Is there any hope for FSFE?

Paul Boddie paul at
Fri May 3 16:00:03 UTC 2019

On Friday 3. May 2019 15.00.30 Reinhard Müller wrote:
> Hi, Besnik,
> all sarcasm aside,
> Am 03.05.19 um 13:48 schrieb Besnik Bleta:
> > we give the money to lawyers who "helped" us
> > "safeguard" Free Software through Copyright Directive, right?
> what exactly do you refer to in this sentence? If FSFE spends money on
> something, I'm usually among the first ones to know, but I have no idea
> what you mean.

I think that there are concerns that the FSFE has not exactly safeguarded the 
interests of individual members and Free Software initiatives quite as well as 
those of its corporate sponsors and partners.

So, in the case of the Copyright Directive, where much fuss was made about 
keeping code sharing platforms free of copyright filters, it seemed that the 
FSFE was acting to defend GitHub and various proprietary services on the basis 
that they help people share Free Software. As I noted about a month ago, 
Microsoft/GitHub can surely do their own lobbying if they don't want their 
profitability to be affected, which is surely all they really care about in 
this instance.

And upon finding that these filters would still impact other online 
activities, it appeared that the FSFE was somehow trying to drum up business 
for companies to sell Free Software filters. This rather distasteful 
impression was alleviated when a statement in the press release was supposedly 
withdrawn, but this episode did not particularly inspire confidence that the 
organisation would remain in solidarity with its traditional partners and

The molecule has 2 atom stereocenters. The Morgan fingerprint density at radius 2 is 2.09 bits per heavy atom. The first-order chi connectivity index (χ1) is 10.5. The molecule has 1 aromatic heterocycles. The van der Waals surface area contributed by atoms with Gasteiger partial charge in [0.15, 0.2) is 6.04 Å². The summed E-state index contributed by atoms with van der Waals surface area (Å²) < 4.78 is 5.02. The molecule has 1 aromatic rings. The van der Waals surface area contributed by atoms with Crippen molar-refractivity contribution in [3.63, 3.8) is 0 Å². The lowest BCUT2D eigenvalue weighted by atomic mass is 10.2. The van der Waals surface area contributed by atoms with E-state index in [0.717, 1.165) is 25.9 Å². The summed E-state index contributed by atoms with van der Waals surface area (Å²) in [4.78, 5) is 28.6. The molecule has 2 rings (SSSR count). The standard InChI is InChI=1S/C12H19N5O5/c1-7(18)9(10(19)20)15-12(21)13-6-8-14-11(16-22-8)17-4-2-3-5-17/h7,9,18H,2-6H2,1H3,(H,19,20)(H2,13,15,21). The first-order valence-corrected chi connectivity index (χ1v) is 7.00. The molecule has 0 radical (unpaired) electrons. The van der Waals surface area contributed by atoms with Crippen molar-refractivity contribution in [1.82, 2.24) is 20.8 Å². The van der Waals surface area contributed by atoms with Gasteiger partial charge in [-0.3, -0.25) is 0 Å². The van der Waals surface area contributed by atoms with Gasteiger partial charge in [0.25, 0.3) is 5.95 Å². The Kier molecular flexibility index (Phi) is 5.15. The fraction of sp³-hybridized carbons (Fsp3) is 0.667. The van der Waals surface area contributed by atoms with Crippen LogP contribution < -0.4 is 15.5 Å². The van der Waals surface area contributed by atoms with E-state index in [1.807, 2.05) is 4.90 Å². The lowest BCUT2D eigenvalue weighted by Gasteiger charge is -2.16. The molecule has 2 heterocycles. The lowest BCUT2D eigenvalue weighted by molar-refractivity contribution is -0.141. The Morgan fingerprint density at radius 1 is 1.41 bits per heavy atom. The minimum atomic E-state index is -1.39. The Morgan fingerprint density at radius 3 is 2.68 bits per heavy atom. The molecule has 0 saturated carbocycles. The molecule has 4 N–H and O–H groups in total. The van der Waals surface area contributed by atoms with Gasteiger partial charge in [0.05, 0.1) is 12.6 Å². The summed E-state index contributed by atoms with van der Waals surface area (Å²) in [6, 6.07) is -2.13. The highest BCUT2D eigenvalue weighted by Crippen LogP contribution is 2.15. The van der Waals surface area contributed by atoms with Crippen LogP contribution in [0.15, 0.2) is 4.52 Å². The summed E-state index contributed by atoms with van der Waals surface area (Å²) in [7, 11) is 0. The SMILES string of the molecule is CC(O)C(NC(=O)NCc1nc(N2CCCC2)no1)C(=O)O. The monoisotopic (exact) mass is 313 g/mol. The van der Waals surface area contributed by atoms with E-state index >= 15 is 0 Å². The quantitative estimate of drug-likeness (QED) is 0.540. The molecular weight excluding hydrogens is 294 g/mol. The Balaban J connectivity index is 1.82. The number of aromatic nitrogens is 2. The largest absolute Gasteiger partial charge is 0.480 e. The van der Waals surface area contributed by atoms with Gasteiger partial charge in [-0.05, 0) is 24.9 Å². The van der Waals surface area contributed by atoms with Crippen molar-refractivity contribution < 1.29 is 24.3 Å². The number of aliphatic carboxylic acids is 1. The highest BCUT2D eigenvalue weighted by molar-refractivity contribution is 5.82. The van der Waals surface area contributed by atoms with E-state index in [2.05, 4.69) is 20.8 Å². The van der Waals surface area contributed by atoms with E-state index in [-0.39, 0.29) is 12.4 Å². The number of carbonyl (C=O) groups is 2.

their causes.

Certainly, the FSFE has achieved good results in the past, participating in 
antitrust cases that have yielded benefits for Free Software. However, its 
legal activities remain opaque to supporters of the organisation, leaving 
suspicions of a two- or three-tier organisation, with those who donate out of 
their own pocket or who participate in their own scarce free time feeling that 
they are effectively enabling some kind of private club whose activities are 
never disclosed or discussed with them.

Of course, specific legal matters will never be discussed openly, but there is 
a significant contrast between the FSFE and, say, the Software Freedom 
Conservancy on more general legal activities with regard to transparency. It 
is also worth noting that the FSFE has largely had little to say about cases 
like Hellwig versus VMware, despite the legal venue being practically on the 
FSFE's doorstep:

Conservancy may be empowered to participate in such cases due to its role as 
custodian of some Linux copyrights, but one can always wonder why the FSFE has 
avoided or abandoned such a role when it could have been more influential. 
This leaves impressions of apathy or a lack of guidance or strategy, none of 
which are particularly reassuring to supporters of the organisation.

I hope this provides some kind of explanation as to what people might be 
thinking, not that I seek to represent anyone in particular.


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